Case study: El Hierro – renewable energy for remote island systems
El Hierro, the westernmost of Spain’s Canary Islands, located in the Atlantic Ocean, is using a wind/hydro hybrid system to move towards a 100 per cent renewable energy supply.
El Hierro is a small volcanic island (278 km²), with a population of about 11,000. The island was declared a UNESCO Biosphere Reserve in 2000 due to its rare flora and fauna.
Prior to the implementation of a renewable energy system, the island relied upon imported diesel to produce 45 GWh/year via nine diesel units (13.36 MW total) located in the Llanos Blancos power station with a peak production of 7 MW.
The annual diesel consumption was 40,000 barrels, with emissions of 18,700 tonnes of carbon dioxide, 100 tonnes of sulphur dioxide and 400 tonnes of nitrogen oxides.
In an effort to remove El Hierro’s reliance on diesel, the role of the principal generator has been transferred to a wind power plant of five 2.3 MW turbines – total power 11.5 MW.
This is backed up by a pumped-storage hydropower system comprising an upper reservoir of 500,000 m³ at an elevation of 715 m situated in a volcanic caldera, and a lower man-made reservoir of 226,000 m³ at an elevation of 54.5 m.
In addition to providing electricity to the domestic and commercial sectors, the wind/hydro system also powers the island’s three desalination plants linked to the lower reservoir."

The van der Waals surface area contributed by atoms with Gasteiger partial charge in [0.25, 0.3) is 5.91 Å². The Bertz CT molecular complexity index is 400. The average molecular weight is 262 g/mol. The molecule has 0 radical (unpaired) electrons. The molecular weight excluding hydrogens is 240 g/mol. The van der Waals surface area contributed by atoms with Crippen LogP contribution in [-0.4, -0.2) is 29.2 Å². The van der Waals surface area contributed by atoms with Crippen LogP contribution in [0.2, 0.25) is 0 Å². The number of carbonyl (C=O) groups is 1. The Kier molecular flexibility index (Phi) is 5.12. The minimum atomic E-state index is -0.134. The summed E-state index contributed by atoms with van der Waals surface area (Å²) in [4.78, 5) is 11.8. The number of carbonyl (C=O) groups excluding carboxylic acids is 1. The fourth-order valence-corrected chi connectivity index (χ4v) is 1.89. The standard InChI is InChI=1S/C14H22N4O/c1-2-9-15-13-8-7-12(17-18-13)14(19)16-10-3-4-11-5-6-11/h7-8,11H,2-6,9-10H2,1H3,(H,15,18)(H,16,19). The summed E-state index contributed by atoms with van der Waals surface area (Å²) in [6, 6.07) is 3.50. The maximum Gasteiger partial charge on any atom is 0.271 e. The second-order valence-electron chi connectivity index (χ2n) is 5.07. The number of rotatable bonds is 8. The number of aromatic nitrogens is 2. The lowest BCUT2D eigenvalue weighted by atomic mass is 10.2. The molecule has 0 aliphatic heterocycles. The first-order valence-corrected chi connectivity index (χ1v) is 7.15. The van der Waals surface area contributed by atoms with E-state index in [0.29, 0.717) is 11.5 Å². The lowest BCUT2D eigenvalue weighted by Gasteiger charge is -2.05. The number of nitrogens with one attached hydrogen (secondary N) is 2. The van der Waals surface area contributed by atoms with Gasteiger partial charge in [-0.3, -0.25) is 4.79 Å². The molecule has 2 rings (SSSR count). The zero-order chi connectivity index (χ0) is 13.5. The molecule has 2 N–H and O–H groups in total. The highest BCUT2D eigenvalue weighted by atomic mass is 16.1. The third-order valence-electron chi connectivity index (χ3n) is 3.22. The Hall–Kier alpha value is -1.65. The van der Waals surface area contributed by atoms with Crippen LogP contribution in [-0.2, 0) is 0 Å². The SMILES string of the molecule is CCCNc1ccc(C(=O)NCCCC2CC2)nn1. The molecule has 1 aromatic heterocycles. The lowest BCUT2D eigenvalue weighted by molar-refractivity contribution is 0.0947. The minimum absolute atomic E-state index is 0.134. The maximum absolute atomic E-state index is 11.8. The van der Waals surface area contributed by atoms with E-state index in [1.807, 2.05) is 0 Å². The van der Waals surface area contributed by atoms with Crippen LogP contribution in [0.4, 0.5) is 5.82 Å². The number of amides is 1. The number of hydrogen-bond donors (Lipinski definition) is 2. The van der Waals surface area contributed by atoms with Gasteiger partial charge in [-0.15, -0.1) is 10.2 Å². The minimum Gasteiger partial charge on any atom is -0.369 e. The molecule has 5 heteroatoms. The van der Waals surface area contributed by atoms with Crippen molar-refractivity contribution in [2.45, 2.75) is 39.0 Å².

In generation mode the station’s four 2.83 MW Pelton turbines (total 11.32 MW) operate under a gross head of about 655 m at a flow rate of 2 m³/s. In pumping mode, the two 1,500 kW and fourteen 500 kW pump sets provide a pumping capacity of up to 10 MW.
In addition to providing electricity to the domestic and commercial sectors, the wind/hydro system also powers the island’s three desalination plants linked to the lower reservoir.
With this link, the El Hierro case not only provides a compelling example of how water storage supports energy security based on renewables, but also an example of the water–energy nexus in practice.
The diesel units remain in an operational condition to act as a backup. The plant was commissioned in 2014, and it has been claimed that hundreds of islands globally could use the same model.
This case study is featured in the 2015 Hydropower Status Report, which provides detailed analysis of recent global trends in hydropower development. You can download the full report here.